The use of thiazolidinediones (TZDs) has been associated with an increased fracture risk. In addition, type 2 diabetes mellitus (T2DM) has been linked with fracture. We evaluated to what extent the association between TZD use and fracture risk is related to the drug or to the underlying disease. We conducted a population-based cohort study using the Danish National Health Registers (1996–2007), which link pharmacy data to the national hospital registry. Oral antidiabetic users (n = 180,049) were matched 1:3 by year of birth and sex to nonusers. Cox proportional hazards models were used to estimate hazard ratios (HRs) of fracture. Time-dependent adjustments were made for age, comorbidity, and drug use. We created a proxy indicator for the severity of disease. The first stage was defined as current use of either a biguanide or a sulfonyluerum, the second stage as current use of a biguanide and a sulfonyluerum at the same time, the third stage as patients using TZDs, and the fourth stage as patients using insulin. The risk of osteoporotic fracture was increased 1.3-fold for stages 3 and 4 compared with controls. Risk with current TZD use (stage 3 HR = 1.27, 95 % CI 1.06–1.52) and risk with current use of insulin (stage 4 HR = 1.25, 95 % CI 1.20–1.31) were similar. In the first (HR = 1.15, 95 % CI 1.13–1.18) and second (HR = 1.00, 95 % CI 0.96–1.04) stages risks were lower. Risk of osteoporotic fracture was similar for TZD users and insulin users. When studying fracture risk with TZDs, the underlying T2DM should be taken into account.
Thiazolidinedione; Type 2 diabetes mellitus; Fracture risk; Osteoporosis
Prevention of age-related losses in muscle mass and strength is key to protecting physical capability in older age and enabling independent living. To develop preventive strategies, a better understanding is needed of the lifestyle factors that influence sarcopenia and the mechanisms involved. Existing evidence indicates the potential importance of diets of adequate quality, to ensure sufficient intakes of protein, vitamin D, and antioxidant nutrients. Although much of this evidence is observational, the prevalence of low nutrient intakes and poor status among older adults make this a current concern. However, as muscle mass and strength in later life are a reflection of both the rate of muscle loss and the peak attained in early life, efforts to prevent sarcopenia also need to consider diet across the lifecourse and the potential effectiveness of early interventions. Optimising diet and nutrition throughout life may be key to preventing sarcopenia and promoting physical capability in older age.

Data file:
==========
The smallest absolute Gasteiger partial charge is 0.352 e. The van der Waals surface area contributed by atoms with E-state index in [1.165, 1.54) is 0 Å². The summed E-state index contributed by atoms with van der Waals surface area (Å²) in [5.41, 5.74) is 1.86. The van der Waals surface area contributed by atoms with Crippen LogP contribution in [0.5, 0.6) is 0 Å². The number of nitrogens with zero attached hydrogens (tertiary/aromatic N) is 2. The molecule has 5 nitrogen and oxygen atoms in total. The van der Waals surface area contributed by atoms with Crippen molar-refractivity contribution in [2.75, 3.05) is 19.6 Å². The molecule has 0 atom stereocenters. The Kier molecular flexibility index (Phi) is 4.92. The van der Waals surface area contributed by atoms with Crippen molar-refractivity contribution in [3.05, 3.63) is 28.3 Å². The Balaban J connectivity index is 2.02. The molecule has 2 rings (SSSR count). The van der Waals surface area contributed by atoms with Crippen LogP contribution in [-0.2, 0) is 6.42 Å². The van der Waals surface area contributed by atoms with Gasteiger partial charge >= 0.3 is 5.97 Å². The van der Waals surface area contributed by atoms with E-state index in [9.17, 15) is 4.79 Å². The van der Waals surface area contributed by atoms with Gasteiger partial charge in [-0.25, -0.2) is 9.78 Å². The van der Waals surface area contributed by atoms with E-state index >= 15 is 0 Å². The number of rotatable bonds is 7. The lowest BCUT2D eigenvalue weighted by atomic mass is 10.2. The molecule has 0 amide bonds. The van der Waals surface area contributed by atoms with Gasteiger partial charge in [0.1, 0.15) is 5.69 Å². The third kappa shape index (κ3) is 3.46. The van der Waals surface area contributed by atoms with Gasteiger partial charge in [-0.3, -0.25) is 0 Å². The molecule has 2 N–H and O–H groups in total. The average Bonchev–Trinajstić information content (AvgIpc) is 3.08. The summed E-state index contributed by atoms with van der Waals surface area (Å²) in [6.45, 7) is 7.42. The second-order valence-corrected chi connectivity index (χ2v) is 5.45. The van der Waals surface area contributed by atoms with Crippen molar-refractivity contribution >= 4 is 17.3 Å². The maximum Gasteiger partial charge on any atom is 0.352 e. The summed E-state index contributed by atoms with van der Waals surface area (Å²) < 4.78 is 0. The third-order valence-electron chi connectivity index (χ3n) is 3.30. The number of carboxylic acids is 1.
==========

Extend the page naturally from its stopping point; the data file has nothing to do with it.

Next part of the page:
MAVIDOS is a randomised, double-blind, placebo-controlled trial (ISRCTN82927713, registered 2008 Apr 11), funded by Arthritis Research UK, MRC, Bupa Foundation and NIHR.
Osteoporosis is a major public health problem as a result of associated fragility fractures. Skeletal strength increases from birth to a peak in early adulthood. This peak predicts osteoporosis risk in later life. Vitamin D insufficiency in pregnancy is common (31% in a recent Southampton cohort) and predicts reduced bone mass in the offspring. In this study we aim to test whether offspring of mothers supplemented with vitamin D in pregnancy have higher bone mass at birth than those whose mothers were not supplemented.
Women have their vitamin D status assessed after ultrasound scanning in the twelfth week of pregnancy at 3 trial centres (Southampton, Sheffield, Oxford). Women with circulating 25(OH)-vitamin D levels 25-100 nmol/l are randomised in a double-blind design to either oral vitamin D supplement (1000 IU cholecalciferol/day, n = 477) or placebo at 14 weeks (n = 477). Questionnaire data include parity, sunlight exposure, dietary information, and cigarette and alcohol consumption. At 19 and 34 weeks maternal anthropometry is assessed and blood samples taken to measure 25(OH)-vitamin D, PTH and biochemistry. At delivery venous umbilical cord blood is collected, together with umbilical cord and placental tissue. The babies undergo DXA assessment of bone mass within the first 14 days after birth, with the primary outcome being whole body bone mineral content adjusted for gestational age and age. Children are then followed up with yearly assessment of health, diet, physical activity and anthropometric measures, with repeat assessment of bone mass by DXA at age 4 years.
As far as we are aware, this randomised trial is one of the first ever tests of the early life origins hypothesis in human participants and has the potential to inform public health policy regarding vitamin D supplementation in pregnancy. It will also provide a valuable resource in which to study the influence of maternal vitamin D status on other childhood outcomes such as glucose tolerance, blood pressure, cardiovascular function, IQ and immunology.
Vitamin D; cholecalciferol; supplementation; trial; osteoporosis; DXA; pregnancy; neonate